The Complainant in this matter has made the required assertion to which the Respondent has not reacted. The Panel finds that the Respondent’s failure to file a response has demonstrated a lack of legitimate interest. See Time Out Group Ltd. v. Marc Jacobson, WIPO Case No. D2001-0317.

Furthermore, on the facts of this matter, the Respondent uses the Disputed Domain Name to promote the sale of goods in direct competition with the Complainant. The Panel finds that internet users will be attracted to the website linked to the Disputed Domain Name by the NAIDU HALL trade mark and that they will access the website because they are interested in the Complainant’s goods. It would appear that the Respondent’s only interest in the Disputed Domain Name is to derive a benefit from the goodwill that attaches to the Complainant’s trade mark and to share in revenues obtained from the diverted traffic.

The Panel finds that the Complainant has discharged its onus in proving that the Respondent does not have rights or a legitimate interest in the Disputed Domain Name.

C. Registered and Used in Bad Faith

Paragraph 4(b) of the Policy provides a non-exclusive list of factors, any one of which may demonstrate bad faith. The Complainant contends that the Respondent registered the domain names of other well known third parties. See National Football League Players Association, Inc. v. Cayman Trademark Trust d/b/a Trademark, WIPO Case No. D2005-0234 in which reference is made by the panel to over thirty UDRP decisions where the Respondent was found to have registered and used challenged domain names in bad faith. In that regard, paragraph 4(b)(ii) of the Policy provides that where a Respondent has registered a domain name in order to prevent the owner of a trade mark or service mark from reflecting the mark in a corresponding domain name, provided that it has engaged in a pattern of such conduct, the conduct constitutes evidence of the registration and use of a domain name in bad faith.

Paragraph 4(b)(iv) of the Policy is also relevant in that it provides that bad faith may be evidenced by use by the Respondent of a domain name with the intention to attract, for commercial gain, internet users to the Respondent’s website or other online location, by creating the likelihood of confusion with the Complainant’s trade mark as to the source, sponsorship, affiliation or endorsement of the Respondent’s website or location or of a product or service on its website or location.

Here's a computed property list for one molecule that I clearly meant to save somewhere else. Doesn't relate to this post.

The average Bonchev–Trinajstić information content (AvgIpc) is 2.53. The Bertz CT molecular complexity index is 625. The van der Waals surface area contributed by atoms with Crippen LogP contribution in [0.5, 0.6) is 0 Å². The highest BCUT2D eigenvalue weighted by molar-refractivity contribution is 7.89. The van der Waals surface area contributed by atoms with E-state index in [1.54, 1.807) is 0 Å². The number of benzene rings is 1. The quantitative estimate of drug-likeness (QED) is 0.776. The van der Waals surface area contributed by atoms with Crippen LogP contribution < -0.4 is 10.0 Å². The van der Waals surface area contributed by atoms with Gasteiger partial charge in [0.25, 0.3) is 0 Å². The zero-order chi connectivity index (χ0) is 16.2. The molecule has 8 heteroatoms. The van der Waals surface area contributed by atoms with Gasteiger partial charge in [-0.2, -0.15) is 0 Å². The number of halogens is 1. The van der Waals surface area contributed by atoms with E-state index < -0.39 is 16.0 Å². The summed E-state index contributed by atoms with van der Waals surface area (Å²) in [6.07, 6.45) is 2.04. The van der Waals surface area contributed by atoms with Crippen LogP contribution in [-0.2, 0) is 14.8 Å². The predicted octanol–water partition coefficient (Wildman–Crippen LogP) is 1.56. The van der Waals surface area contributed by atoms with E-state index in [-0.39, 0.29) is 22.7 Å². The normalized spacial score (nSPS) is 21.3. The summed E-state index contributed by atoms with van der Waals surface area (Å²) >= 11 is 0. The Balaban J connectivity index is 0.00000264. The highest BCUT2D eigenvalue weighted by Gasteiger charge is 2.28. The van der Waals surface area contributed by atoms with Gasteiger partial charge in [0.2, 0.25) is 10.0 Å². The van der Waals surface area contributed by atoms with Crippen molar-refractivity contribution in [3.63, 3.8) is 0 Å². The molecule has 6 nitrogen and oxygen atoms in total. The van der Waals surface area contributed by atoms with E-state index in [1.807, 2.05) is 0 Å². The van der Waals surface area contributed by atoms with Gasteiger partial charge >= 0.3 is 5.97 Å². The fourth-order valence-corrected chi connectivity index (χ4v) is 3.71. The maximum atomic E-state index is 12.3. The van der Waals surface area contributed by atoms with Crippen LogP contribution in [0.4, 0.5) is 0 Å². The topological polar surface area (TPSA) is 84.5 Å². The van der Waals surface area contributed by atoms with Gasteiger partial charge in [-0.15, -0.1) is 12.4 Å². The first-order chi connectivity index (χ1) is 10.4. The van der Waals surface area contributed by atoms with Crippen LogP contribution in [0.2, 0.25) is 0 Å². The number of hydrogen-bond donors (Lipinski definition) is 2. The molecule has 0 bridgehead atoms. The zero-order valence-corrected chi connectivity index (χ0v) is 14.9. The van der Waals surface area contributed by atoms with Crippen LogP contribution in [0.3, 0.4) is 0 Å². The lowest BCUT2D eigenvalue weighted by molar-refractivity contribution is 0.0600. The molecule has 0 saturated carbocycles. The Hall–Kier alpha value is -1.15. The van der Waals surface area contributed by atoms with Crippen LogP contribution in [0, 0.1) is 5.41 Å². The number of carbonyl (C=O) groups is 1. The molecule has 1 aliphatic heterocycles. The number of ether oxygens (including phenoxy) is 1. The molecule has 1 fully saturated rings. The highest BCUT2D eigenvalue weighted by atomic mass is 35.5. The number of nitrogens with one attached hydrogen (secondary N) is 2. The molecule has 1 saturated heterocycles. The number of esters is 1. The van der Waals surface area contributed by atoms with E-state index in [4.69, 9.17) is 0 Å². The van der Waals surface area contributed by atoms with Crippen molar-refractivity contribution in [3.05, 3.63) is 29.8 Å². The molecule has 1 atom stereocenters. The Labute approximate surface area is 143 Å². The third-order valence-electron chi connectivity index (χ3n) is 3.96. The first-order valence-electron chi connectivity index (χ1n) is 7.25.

The Panel finds that the registration by the Respondent of domain names that incorporate the trade marks of other parties as shown by the Complainant constitutes an attempt to prevent the Complainant from reflecting its trade mark in a corresponding domain name and an engagement in a pattern of such conduct. It is clear that the Respondent’s intention in continuing with its conduct is to frustrate the Complainant from exercising its rights. The Panel is critical of the Respondent’s conduct in persisting with the registration and maintenance of domain names that include the trade marks of third parties despite decisions against it by other panels to transfer such domain names.

The Panel also finds that the Respondent is intentionally diverting Internet users to its website by exploiting the NAIDU HALL trademark of the Complainant and that the Respondent is engaging in such conduct in order to reap a commercial benefit.

Consequently, the Panel holds that paragraphs 4(b)(ii) and 4(b)(iv) of the Policy have been satisfied and thus, that the Complainant has discharged its onus in showing that the Respondent has registered and used the Disputed Domain Name in bad faith. Having found for the Complainant on the basis of paragraphs 4(b)(ii) and 4(b)(iv) of the Policy, the Panel does not consider it necessary to deal with the additional evidence of bad faith.


7. Decision

For all the foregoing reasons, in accordance with Paragraphs 4(ii) of the Policy and 15 of the Rules, the Panel orders that the domain name, <naiduhall.com> be transferred to the Complainant.

Charné Le Roux
Sole Panelist

Date: September 30, 2005